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Sleep Needs of Newborn Baby


Newborn babies will sleep between 15 and 18 hours a day, but usually in short stretches of 2-4 hours.

Below the sleep needs of a newborn baby:

baby sleeping

2 to 4 Weeks: A baby’s sleep at this time is unpredictable and erratic. There is day/night confusion. They might sleep the longest period of time during the day. This stage is when you want to follow their cues for eating and sleeping. Babies are becoming more alert, wakeful, and aroused as their brain develops.

6 Weeks: First social smile and an indication that night sleep is becoming more organized. The longest period of sleep might be 4 to 6 hours. Fussiness reaches a peak at this age. Now is the time to begin watching for baby’s sleepy signs and putting him down to sleep before he gets overtired. The general rule is within 1-2 hours of wakefulness .

2 to 3 Months: A major biological change is taking place and your baby will sleep earlier at night and for longer periods of time. Now is the time to really pay attention to your baby’s sleep needs, otherwise extreme evening crying can take place. Babies become overtired very easily and this is how they deal with it. Make their sleep environment more conducive to sleep by keeping it quiet, dark and cool.

3 to 4 Months: Any extreme fussiness or colic ends. A baby becomes more social and wants to spend time with you more than she wants to sleep. Night sleeping is better, but naps may still be irregular and brief. Morning nap develops around 9 AM. Baby’s sleep cycle becoming more adult like.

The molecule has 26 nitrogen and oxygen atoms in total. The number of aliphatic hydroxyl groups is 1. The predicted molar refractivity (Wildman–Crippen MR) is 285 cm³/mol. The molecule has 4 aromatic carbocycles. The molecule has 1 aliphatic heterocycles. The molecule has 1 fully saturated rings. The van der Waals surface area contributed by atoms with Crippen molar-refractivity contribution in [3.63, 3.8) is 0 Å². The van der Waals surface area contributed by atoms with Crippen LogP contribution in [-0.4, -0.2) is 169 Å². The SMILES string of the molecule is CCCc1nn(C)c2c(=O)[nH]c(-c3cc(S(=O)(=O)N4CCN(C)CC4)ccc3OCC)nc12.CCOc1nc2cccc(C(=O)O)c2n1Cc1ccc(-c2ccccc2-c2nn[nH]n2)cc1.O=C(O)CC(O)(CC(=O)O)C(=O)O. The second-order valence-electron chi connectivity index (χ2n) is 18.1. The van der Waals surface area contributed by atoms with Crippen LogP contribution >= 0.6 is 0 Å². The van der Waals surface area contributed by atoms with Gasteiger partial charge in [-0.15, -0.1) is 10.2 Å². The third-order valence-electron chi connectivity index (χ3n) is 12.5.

5 to 8 Months: Early afternoon nap develops between the hours of 12 and 2 and possibly a late afternoon nap between 3 and 4:30. Not looking so much for sleepy signs, as getting baby on a morning and afternoon nap schedule. This schedule is aligned with the baby’s natural sleep rhythms. Bad sleep habits can begin to develop.

9 Months: Late afternoon nap and feeding in the night may begin to disappear. If night feeding continues at this age, a habit can easily develop.

10 to 12 Months: Morning nap may disappear, which may lead to an earlier bedtime.

13 to 15 Months: Most babies now just have one nap. An earlier comfortable bedtime may be needed if the baby does not have an afternoon nap. To encourage an afternoon nap, gradually delay the onset of the morning nap so that it begins to take place closer to lunch time and then eventually early afternoon. Depending on the baby and the baby’s activity level, some days will be a 2 nap day and others a 1 nap day.

16 to 21 Months: Morning nap has disappeared. May start setting a later bedtime, but not so late that the baby is overtired.

22 to 36 Months: Afternoon nap in some children can begin to disappear, even though the child still needs it. If the child’s bedtime is too early, (which leads to an early waking), gradually make the bedtime later. If the bedtime is late, gradually make it earlier. In either case you want the child to be well rested in the morning so that (s)he won’t be overtired, otherwise (s)he may have trouble napping.

Sleeping baby


  • Babies need a dark, cool and quiet sleep environment.
  • The quality and time of their naps are more important than the length of their naps.
  • The more babies sleep the more they want to sleep. Sleep begets sleep.
  • Restorative sleep does not take place when a baby is in motion.
  • A morning nap is mentally restorative, while an afternoon nap is physically restorative.
  • Babies from the age of 4 months need to sleep when their biological or circadian rhythms dictate.
  • Babies need consistency with respect to the time of their naps and the soothing routine associated with their naps.

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